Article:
Jonah Lehrer dissects and builds on a New York Times article on the education Achievement gap. Quotes from Jonah’s post:
- “most of the research suggests that the “achievement gap” has real neurological roots, which are caused by distinct home environments: Hart and Risley showed that language exposure in early childhood correlated strongly with I.Q. and academic success later on in a child’s life.”
- “This is really important research, but I can’t help but think that part of the equation is missing. While Paul Tough, author of the Times article, focuses on gaps in environmental enrichment — poor kids are exposed to fewer words, have less stimulating conversations, etc. — he ignores what might be an even more potent variable: stress.”
- “Gould’s work implies that the symptoms of poverty are not simply states of mind; they actually warp the mind. Because neurons are designed to reflect their circumstances, not to rise above them, the monotonous stress of living in a slum literally limits the brain.”
Dave writes How to educate those who seem uneducable, building on Jonah’s post and linking to “research by Angela Duckworth and Martin Seligman showing that self-discipline is more important than high IQ in student achievement.”
I agree that the importance of stress management and self-discipline (or emotional self-regulation) are often overlooked, which is precisely why we are focusing there. You can read a Technology & Learning magazine article on Biofeedback for Emotional Management and Peak Performance, and a post on Cognitive Neuroscience and Education Today, where we mentioned:
(new programs help address) Anxiety and stress: not only test anxiety, but overall high-levels of anxiety that inhibit learning and higher-order thinking: a program already used in many schools, and with promising research results, is the Institute of HeartMathÃ¢â‚¬â„¢s Freeze-Framer. Read How stress and anxiety may affect Learning Readiness, and Why chronic stress is something to avoid.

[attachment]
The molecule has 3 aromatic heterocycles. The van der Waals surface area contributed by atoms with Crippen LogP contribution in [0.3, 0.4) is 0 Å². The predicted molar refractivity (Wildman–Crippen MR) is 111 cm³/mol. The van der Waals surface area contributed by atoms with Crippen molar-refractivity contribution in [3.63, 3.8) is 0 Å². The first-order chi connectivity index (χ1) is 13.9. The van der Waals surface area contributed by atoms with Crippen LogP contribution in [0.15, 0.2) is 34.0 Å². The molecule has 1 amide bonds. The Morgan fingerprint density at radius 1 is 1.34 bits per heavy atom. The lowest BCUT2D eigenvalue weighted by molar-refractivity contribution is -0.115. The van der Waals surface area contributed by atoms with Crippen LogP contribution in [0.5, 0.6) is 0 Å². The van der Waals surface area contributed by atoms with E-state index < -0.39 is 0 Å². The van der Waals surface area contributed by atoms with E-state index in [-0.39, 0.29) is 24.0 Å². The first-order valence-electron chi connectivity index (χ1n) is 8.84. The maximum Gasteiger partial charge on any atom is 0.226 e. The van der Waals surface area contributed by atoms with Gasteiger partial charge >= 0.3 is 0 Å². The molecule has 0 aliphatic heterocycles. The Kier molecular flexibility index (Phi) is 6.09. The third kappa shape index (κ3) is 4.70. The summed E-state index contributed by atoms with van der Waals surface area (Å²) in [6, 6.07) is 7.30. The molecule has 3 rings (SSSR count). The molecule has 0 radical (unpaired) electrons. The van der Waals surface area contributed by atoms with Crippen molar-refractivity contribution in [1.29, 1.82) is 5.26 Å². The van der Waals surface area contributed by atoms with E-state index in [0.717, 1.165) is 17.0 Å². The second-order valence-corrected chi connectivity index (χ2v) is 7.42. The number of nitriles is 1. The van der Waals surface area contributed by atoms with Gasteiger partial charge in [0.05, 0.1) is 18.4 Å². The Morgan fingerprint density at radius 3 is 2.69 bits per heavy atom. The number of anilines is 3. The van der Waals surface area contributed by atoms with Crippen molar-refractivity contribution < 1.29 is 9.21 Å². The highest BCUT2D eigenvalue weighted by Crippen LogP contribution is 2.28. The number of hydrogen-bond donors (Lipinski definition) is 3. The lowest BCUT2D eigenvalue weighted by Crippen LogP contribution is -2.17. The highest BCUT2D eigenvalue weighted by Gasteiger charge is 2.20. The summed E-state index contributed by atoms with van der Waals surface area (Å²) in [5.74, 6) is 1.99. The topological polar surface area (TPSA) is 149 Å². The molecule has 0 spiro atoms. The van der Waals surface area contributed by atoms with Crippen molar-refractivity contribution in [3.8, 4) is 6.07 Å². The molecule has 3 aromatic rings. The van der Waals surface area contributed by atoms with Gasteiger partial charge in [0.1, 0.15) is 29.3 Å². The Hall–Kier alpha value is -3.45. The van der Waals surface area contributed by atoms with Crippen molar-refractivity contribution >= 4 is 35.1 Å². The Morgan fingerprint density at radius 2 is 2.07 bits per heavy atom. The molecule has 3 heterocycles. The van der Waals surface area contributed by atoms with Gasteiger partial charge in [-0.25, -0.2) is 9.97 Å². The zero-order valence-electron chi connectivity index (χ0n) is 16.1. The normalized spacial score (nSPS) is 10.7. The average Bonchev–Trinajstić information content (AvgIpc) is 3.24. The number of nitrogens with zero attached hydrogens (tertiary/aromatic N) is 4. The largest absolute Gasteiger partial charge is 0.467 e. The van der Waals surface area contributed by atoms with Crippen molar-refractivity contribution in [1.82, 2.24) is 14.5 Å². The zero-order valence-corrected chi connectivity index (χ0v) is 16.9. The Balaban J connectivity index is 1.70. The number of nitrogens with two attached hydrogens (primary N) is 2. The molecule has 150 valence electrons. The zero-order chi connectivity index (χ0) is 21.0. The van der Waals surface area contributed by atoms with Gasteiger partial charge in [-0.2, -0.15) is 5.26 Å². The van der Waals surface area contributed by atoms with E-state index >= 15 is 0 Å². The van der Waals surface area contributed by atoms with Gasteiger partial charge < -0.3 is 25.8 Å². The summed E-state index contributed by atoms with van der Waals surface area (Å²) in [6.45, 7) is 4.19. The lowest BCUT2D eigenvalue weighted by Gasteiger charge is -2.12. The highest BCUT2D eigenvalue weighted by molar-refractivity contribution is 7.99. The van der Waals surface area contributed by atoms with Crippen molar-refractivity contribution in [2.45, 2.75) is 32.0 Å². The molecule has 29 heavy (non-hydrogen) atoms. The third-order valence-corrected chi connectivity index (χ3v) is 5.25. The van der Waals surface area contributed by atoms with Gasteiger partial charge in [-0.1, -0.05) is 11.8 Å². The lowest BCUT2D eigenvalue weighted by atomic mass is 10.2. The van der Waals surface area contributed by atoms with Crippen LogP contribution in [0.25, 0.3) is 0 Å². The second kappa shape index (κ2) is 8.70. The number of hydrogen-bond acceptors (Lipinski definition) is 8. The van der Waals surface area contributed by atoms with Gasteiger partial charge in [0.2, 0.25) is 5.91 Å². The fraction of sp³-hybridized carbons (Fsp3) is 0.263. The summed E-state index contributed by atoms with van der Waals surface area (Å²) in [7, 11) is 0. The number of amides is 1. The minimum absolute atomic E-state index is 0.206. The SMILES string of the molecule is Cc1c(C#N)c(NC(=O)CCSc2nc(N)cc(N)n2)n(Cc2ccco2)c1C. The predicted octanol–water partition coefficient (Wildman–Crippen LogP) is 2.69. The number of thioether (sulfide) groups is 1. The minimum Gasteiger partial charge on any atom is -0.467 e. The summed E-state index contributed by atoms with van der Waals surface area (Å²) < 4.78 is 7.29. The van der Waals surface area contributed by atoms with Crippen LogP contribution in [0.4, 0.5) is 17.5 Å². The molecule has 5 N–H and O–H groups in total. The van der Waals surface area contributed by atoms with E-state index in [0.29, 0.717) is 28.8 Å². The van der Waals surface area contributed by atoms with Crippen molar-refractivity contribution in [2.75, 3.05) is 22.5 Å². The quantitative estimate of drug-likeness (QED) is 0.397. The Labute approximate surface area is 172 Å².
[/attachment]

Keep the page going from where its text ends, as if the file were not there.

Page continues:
Ben Richards says
The achievement gap is linked to the IQ gap. See the Dreary study discussed on Gene Expression:
“Deary took the analysis a step further however and did a little latent variable modeling. As the IQ test had three components/subtests (verbal, nonverbal, quantitative), he correlated a latent g factor with a latent academic factor using the following subtests: English, English Literature, Math, Science, Geography, French (n=12519). The correlation between the latent factors was .81. That is: 66% of the variance in latent (general) academic achievement can be explained by latent cognitive ability—measured 5 years previously. While he hypothesizes that such things as “school ethos” and “parental support” are good areas to search for the other 34%, based on Rohode’s work, it is likely going to be found in residual, first order factors (see Carroll or McGrew).
Take home message: While general cognitive ability and academic achievement are not isomorphic, the former is necessary for the latter, while the converse is not necessarily true. Spearman suggested this more than a century ago, and, to quote the last sentence in Deary’s work — These data establish the validity of g for this important life outcome.”